Comprehensive prediction models for death risk of COVID-19 patients
In light of the SOFA, qSOFA, APACHE II and SIRS scores have been reported as good diagnostic indicators for sepsis, septic shock and multi-organ failure [3, 4, 6-8, 16], we then calculated the prediction accuracy of these four scores in assessing death risk of COVID-19. As presented in Figure 2, these four scores had prominent prediction capacities evaluating COVID-19 death risk. The AUCs of SOFA, qSOFA, APACHE II and SIRS scores attained 0.697(95%CI=0.546-0.849), 0.610(95%CI=0.474-0.747), 0.826(95%CI=0.671-0.981) and 0.749(95%CI=0.629-0.869). Of note, discrimination of death risk models were better using APACHE II (AUC=0.826, P=0.022) and SIRS scores (AUC=0.749, P=0.013) than SOFA or qSOFA scores, which might partly be attributed to aggravated pro-inflammatory responses in non-survivors.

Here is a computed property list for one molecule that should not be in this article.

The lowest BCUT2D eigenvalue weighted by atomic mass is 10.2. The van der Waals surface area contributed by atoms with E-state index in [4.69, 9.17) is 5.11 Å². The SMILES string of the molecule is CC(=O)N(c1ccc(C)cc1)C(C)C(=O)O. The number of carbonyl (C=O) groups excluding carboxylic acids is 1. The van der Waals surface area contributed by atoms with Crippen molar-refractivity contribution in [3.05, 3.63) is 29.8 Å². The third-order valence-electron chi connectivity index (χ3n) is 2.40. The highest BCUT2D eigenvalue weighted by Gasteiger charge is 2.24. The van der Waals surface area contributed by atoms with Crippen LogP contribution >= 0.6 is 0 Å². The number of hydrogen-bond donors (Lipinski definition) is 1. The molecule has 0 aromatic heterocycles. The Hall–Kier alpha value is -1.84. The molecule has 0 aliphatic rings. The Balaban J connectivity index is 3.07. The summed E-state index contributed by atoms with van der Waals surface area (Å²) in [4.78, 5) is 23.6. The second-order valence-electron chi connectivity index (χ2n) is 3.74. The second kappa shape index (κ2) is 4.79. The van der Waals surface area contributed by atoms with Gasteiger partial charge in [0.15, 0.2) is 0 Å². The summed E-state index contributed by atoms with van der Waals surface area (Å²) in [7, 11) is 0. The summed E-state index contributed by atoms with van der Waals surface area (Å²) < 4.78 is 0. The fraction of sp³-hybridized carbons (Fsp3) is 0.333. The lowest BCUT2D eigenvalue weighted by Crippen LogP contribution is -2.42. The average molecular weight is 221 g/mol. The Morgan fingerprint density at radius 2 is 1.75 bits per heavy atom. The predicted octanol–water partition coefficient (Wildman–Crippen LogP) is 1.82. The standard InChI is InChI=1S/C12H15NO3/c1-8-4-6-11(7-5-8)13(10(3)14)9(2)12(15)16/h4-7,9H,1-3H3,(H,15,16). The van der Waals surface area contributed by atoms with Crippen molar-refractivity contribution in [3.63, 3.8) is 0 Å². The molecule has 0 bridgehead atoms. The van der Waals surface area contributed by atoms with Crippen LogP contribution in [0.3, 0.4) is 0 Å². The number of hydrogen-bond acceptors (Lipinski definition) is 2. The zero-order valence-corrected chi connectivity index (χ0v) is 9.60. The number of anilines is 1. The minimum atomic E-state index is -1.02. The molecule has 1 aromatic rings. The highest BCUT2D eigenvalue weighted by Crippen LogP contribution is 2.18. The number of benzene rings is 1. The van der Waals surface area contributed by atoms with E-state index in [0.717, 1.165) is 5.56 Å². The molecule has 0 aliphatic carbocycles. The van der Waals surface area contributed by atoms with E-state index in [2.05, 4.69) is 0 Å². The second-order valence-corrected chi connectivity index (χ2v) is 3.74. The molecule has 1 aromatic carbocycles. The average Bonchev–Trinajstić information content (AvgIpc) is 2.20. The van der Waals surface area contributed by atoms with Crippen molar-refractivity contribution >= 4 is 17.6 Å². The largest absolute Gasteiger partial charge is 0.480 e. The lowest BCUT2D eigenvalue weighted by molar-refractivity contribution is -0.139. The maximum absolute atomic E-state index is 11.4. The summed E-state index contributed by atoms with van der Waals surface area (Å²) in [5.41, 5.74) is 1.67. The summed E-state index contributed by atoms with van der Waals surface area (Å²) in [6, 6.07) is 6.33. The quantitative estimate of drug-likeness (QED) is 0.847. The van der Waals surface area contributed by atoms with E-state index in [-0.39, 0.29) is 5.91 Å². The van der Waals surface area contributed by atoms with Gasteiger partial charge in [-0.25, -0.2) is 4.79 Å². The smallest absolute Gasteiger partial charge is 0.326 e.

Besides, we also established another four prediction models based on inflammatory-related indices, immune cells subsets, organ damage biomarkers and complications, all of which were significantly associated with the COVID-19 death risk. Among death risk prediction models of each group alone, the predictive accuracy of the immune cells subsets group was the highest (AUC=0.901, 95%CI=0.801-1.000). Similarly, multiple-organ damage biomarkers (AUC=0.894, 95%CI=0.829-0.959), inflammatory-related indices (AUC=0.757, 95%CI=0.665-0.850) and complications (AUC=0.878, 95%CI=0.817-0.938) had better predictive effects in the discrimination of mortality, outperforming abovementioned SOFA, qSOFA scores (P<0.05) (Figure 2).
Finally, we integrated four score predictive systems, inflammatory-related indices, immune cells subsets, organ damage biomarkers and complications to construct a combine group. The combine score (AUC=0.950, 95%CI=0.853-1.000) was significantly higher than that of each risk group alone (Figure 2), suggesting the combined score system can comprehensively reflect the death risk of COVID-19.